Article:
This is, in fact, the temple in Ezekiel’s prophecy. Though the prophet wrote of it in Old Testament terms, the fulfillment of his prophecy would come after the changes necessitated by the new conditions brought about by the coming of Christ. While one may see those changes as contradictory, they are, in fact, part of the progression of the Kingdom. The Old Testament model was not the real deal, but only a prophetic pattern for something greater yet to come.

In past studies I have expounded on Ezekiel 44, which speaks of the priesthood that was to be established in Ezekiel’s temple. Here is where it is perhaps most evident that the prophet was speaking of the Melchizedek Order, even though he couched it in Levitical terms. He speaks of two kinds of priests: idolatrous priests and “the sons of Zadok.” In this, he refers to the change of priesthood that was made two centuries earlier in the days of Solomon, when he replaced Abiathar with Zadok.

That replacement was done in the context of the Old Testament, and so both Abiathar and Zadok had to be Levites of the line of Aaron. But this change of priesthood was a type and shadow of a greater change yet to come. God worked it so that Zadok would replace Abiathar, because Zadok was a type of the Melchizedek Order, that is, Melchi-Zadok. This change of priesthood under Solomon prophesied of the greater change, as Hebrews 7:12-17 explains more fully.

Therefore, when these priests are said to offer sacrifice in Ezekiel 44:15, it prophesies of Christ, not of animals. When it speaks of their woolen and linen garments in Ezekiel 44:17-19, it prophesies of the two “tabernacles” clothing them—which Paul also described in 2 Corinthians 5:1-6. These are the two bodies, flesh and spirit, by which we minister to people on earth and to God in heaven.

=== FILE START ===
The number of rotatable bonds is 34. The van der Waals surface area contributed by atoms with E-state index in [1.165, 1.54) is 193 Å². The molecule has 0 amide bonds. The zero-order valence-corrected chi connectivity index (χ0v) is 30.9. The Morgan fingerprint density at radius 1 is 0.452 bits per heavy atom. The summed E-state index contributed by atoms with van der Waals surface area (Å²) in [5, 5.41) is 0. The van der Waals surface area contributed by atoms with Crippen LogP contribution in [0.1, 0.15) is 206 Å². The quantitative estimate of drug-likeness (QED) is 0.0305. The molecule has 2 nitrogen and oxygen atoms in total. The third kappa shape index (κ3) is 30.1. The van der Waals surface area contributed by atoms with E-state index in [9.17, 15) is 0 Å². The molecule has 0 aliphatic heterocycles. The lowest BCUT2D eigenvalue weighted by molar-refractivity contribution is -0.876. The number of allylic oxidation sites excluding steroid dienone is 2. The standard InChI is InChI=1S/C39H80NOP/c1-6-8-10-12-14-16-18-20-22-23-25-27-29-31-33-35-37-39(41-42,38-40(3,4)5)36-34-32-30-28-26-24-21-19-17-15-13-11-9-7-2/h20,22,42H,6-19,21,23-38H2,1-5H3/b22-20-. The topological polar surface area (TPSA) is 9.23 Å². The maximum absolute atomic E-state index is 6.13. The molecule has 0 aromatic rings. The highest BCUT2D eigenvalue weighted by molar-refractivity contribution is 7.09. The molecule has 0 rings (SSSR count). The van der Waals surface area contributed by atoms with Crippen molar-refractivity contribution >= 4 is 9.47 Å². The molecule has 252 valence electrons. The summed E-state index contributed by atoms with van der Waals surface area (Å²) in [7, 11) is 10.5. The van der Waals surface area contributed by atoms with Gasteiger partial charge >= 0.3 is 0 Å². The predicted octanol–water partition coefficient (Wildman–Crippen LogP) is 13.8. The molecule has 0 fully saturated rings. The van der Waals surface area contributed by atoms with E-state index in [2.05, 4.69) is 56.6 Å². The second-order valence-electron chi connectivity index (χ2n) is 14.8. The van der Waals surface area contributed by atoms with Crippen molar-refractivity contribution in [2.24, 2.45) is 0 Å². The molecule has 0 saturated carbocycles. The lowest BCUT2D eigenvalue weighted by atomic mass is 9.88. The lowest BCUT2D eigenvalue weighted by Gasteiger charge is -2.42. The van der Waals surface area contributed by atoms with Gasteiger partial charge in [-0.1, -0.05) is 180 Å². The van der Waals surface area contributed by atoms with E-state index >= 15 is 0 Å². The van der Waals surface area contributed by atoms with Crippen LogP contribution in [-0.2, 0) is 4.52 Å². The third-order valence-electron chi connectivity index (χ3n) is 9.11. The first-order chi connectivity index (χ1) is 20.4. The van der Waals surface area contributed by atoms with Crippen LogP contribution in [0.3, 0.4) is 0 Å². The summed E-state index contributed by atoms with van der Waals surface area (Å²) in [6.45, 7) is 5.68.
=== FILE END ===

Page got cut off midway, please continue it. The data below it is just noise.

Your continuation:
For instance, after Jesus’ resurrection, He appeared suddenly to His disciples (Luke 24:36). Their subsequent conversation was meant to prove that He was not a spirit (Luke 24:39). What actually happened was that He “changed clothing,” so to speak. Ezekiel 44:19 says that the sons of Zadok were not allowed to minister to the people in their “linen” clothing—that is, as a spirit. They were to minister to God in their linens, but they were required to change into their woolen garments to minister to the people in the “outer court.”

And so Jesus ministered to the Father in heaven clothed in “linen,” as a spiritual being, but when He appeared to His disciples on earth, He had to change his “garments” and put on flesh and bone. In this, He did not violate the law, but the form and application of the law changed. No longer was it talking about literal clothing, but two types of body, as Paul explains in 2 Corinthians 5:1-6.

For a more complete study of Ezekiel 44, its foundation in the story of Abiathar and Zadok, and its prophetic fulfillment in the New Testament, see these past weblogs: